Geek Speak: Stockholm Syndrome
I blame Die Hard for the overuse, and often misuse, of "Stockholm Syndrome" in the popular lexicon. Even so, that's what it sometimes feels like when my daughter insists on watching My Little Pony: Friendship is Magic for the umpteenth time. All told, I think Mildly Sensational and I have seen the three seasons available on Netflix a dozen times. Even as I write this, my daughter is in the living room with her mother working on making it a baker's dozen.
To be fair the show actually its merits. The animation is consistently of very high quality, the voice acting is solid, even brilliant on occasion; and many of the songs are difficult to get out of your head once you've heard them. I'm particularly, and consistently impressed with the woman who gives voice to the characters of Pinkie Pie and Fluttershy. She makes the character voices so distinct you'd never assume they were voiced by the same person. She even gives them noticeably different singing voices, a feat that becomes especially amazing when both characters are singing together, and you still can't tell it's the same person.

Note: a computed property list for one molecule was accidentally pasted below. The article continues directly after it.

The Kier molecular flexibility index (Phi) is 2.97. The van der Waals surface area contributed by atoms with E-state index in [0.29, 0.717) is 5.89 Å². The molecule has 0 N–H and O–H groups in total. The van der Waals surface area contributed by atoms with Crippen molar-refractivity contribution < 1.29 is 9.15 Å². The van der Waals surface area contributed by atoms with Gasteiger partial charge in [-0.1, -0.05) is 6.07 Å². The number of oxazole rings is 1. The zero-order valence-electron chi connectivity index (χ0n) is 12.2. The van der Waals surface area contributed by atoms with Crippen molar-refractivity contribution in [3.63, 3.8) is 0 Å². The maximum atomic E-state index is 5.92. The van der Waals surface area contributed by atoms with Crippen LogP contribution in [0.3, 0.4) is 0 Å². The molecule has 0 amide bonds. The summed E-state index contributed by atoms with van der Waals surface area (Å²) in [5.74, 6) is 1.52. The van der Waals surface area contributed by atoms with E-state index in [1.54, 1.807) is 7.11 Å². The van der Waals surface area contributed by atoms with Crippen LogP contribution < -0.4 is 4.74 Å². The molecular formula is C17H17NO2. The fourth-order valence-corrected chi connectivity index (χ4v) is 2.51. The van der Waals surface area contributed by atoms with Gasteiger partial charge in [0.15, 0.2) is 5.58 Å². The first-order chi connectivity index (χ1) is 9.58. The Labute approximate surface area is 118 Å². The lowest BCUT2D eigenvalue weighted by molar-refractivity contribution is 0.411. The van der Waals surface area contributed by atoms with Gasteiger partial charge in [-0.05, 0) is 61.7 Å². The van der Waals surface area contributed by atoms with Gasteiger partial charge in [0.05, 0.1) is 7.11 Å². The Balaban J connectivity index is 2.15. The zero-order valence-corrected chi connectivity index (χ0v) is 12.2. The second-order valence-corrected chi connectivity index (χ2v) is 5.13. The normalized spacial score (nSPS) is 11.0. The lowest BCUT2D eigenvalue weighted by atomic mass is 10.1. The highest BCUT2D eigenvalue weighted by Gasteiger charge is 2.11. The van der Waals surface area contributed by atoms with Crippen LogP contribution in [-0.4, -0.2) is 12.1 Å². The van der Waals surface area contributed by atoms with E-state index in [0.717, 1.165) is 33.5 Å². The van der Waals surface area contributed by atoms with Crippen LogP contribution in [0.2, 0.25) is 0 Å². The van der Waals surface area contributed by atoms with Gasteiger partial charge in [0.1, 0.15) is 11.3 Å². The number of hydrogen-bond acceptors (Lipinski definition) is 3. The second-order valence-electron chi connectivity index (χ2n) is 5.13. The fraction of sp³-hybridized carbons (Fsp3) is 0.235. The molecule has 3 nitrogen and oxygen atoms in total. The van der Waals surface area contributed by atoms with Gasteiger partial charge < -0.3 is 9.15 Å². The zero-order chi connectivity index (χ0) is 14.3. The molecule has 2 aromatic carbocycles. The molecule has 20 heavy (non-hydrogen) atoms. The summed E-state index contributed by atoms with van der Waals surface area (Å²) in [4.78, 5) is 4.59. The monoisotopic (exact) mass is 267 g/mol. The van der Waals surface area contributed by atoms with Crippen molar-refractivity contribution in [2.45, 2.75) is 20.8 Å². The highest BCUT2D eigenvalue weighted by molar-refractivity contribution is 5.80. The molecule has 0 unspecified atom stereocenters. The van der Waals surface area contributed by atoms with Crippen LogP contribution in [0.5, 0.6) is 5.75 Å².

With that said. I really wish the girl child would find something else to watch, within reason. Caillou is a dick. For all of its merits the show's central message about friendship, while important, is delivered with all the subtlety of a bedazzled wrecking ball.
Sounds like she's starting over with season one, episode one...again. Imagine me sighing as my shoulders sag.
"Friendship is magic," and my eyes well up with anguished tears, "friendship is magic."
In the quest to find some music that would help to lull my infant son to sleep I pulled up some Pomplamoose on Spotify. He didn't care for it, which meant I had to change his white noise to something more...white. For the little bit that we were able to listen I discovered something about Pomplamoose. Their music makes me happy. It's a small but significant victory, discovering there is some music out there that can just make you...happy.